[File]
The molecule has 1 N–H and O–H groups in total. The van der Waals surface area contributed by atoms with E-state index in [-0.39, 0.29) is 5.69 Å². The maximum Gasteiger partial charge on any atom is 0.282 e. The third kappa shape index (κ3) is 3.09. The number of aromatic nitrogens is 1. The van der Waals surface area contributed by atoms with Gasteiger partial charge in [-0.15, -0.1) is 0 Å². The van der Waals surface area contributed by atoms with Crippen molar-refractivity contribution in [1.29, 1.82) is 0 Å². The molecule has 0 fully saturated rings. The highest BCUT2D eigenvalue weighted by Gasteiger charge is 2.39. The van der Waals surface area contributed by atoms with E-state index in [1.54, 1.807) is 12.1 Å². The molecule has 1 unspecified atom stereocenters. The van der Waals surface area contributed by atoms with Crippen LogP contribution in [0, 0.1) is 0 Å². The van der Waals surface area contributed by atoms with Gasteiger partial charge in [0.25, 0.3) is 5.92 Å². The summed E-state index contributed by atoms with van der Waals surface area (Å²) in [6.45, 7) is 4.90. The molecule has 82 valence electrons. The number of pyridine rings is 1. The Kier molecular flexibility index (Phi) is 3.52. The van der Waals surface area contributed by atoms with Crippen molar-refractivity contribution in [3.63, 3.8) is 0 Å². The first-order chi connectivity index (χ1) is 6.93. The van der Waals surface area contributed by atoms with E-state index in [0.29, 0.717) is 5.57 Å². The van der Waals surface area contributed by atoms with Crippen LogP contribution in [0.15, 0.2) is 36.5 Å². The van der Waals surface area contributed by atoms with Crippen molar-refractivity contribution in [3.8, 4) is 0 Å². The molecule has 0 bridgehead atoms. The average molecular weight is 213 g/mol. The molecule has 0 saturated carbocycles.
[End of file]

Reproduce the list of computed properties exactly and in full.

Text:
The molecule has 1 N–H and O–H groups in total. The van der Waals surface area contributed by atoms with E-state index in [-0.39, 0.29) is 5.69 Å². The maximum Gasteiger partial charge on any atom is 0.282 e. The third kappa shape index (κ3) is 3.09. The number of aromatic nitrogens is 1. The van der Waals surface area contributed by atoms with Gasteiger partial charge in [-0.15, -0.1) is 0 Å². The van der Waals surface area contributed by atoms with Crippen molar-refractivity contribution in [1.29, 1.82) is 0 Å². The molecule has 0 fully saturated rings. The highest BCUT2D eigenvalue weighted by Gasteiger charge is 2.39. The van der Waals surface area contributed by atoms with E-state index in [1.54, 1.807) is 12.1 Å². The molecule has 1 unspecified atom stereocenters. The van der Waals surface area contributed by atoms with Crippen LogP contribution in [0, 0.1) is 0 Å². The van der Waals surface area contributed by atoms with Gasteiger partial charge in [0.25, 0.3) is 5.92 Å². The summed E-state index contributed by atoms with van der Waals surface area (Å²) in [6.45, 7) is 4.90. The molecule has 82 valence electrons. The number of pyridine rings is 1. The Kier molecular flexibility index (Phi) is 3.52. The van der Waals surface area contributed by atoms with Crippen molar-refractivity contribution in [3.63, 3.8) is 0 Å². The first-order chi connectivity index (χ1) is 6.93. The van der Waals surface area contributed by atoms with E-state index in [0.29, 0.717) is 5.57 Å². The van der Waals surface area contributed by atoms with Crippen LogP contribution in [0.15, 0.2) is 36.5 Å². The van der Waals surface area contributed by atoms with Crippen molar-refractivity contribution in [3.8, 4) is 0 Å². The molecule has 0 bridgehead atoms. The average molecular weight is 213 g/mol. The molecule has 0 saturated carbocycles.